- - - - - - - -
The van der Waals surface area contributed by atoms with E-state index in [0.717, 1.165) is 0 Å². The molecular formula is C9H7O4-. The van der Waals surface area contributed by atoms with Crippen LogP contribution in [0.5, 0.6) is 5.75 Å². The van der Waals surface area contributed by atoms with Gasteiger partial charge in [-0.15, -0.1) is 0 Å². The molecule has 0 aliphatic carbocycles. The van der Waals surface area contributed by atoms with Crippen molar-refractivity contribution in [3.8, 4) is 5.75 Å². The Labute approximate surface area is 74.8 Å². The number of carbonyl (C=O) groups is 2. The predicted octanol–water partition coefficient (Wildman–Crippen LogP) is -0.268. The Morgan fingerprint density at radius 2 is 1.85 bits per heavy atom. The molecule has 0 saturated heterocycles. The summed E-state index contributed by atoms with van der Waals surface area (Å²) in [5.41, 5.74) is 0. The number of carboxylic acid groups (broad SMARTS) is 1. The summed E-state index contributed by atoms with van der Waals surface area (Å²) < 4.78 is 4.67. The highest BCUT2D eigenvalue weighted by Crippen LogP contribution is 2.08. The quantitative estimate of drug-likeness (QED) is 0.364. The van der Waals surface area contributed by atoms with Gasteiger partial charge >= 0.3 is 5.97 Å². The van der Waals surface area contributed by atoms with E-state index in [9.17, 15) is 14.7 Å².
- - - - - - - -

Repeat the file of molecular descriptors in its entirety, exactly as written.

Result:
The van der Waals surface area contributed by atoms with E-state index in [0.717, 1.165) is 0 Å². The molecular formula is C9H7O4-. The van der Waals surface area contributed by atoms with Crippen LogP contribution in [0.5, 0.6) is 5.75 Å². The van der Waals surface area contributed by atoms with Gasteiger partial charge in [-0.15, -0.1) is 0 Å². The molecule has 0 aliphatic carbocycles. The van der Waals surface area contributed by atoms with Crippen molar-refractivity contribution in [3.8, 4) is 5.75 Å². The Labute approximate surface area is 74.8 Å². The number of carbonyl (C=O) groups is 2. The predicted octanol–water partition coefficient (Wildman–Crippen LogP) is -0.268. The Morgan fingerprint density at radius 2 is 1.85 bits per heavy atom. The molecule has 0 saturated heterocycles. The summed E-state index contributed by atoms with van der Waals surface area (Å²) in [5.41, 5.74) is 0. The number of carboxylic acid groups (broad SMARTS) is 1. The summed E-state index contributed by atoms with van der Waals surface area (Å²) < 4.78 is 4.67. The highest BCUT2D eigenvalue weighted by Crippen LogP contribution is 2.08. The quantitative estimate of drug-likeness (QED) is 0.364. The van der Waals surface area contributed by atoms with Gasteiger partial charge >= 0.3 is 5.97 Å². The van der Waals surface area contributed by atoms with E-state index in [9.17, 15) is 14.7 Å².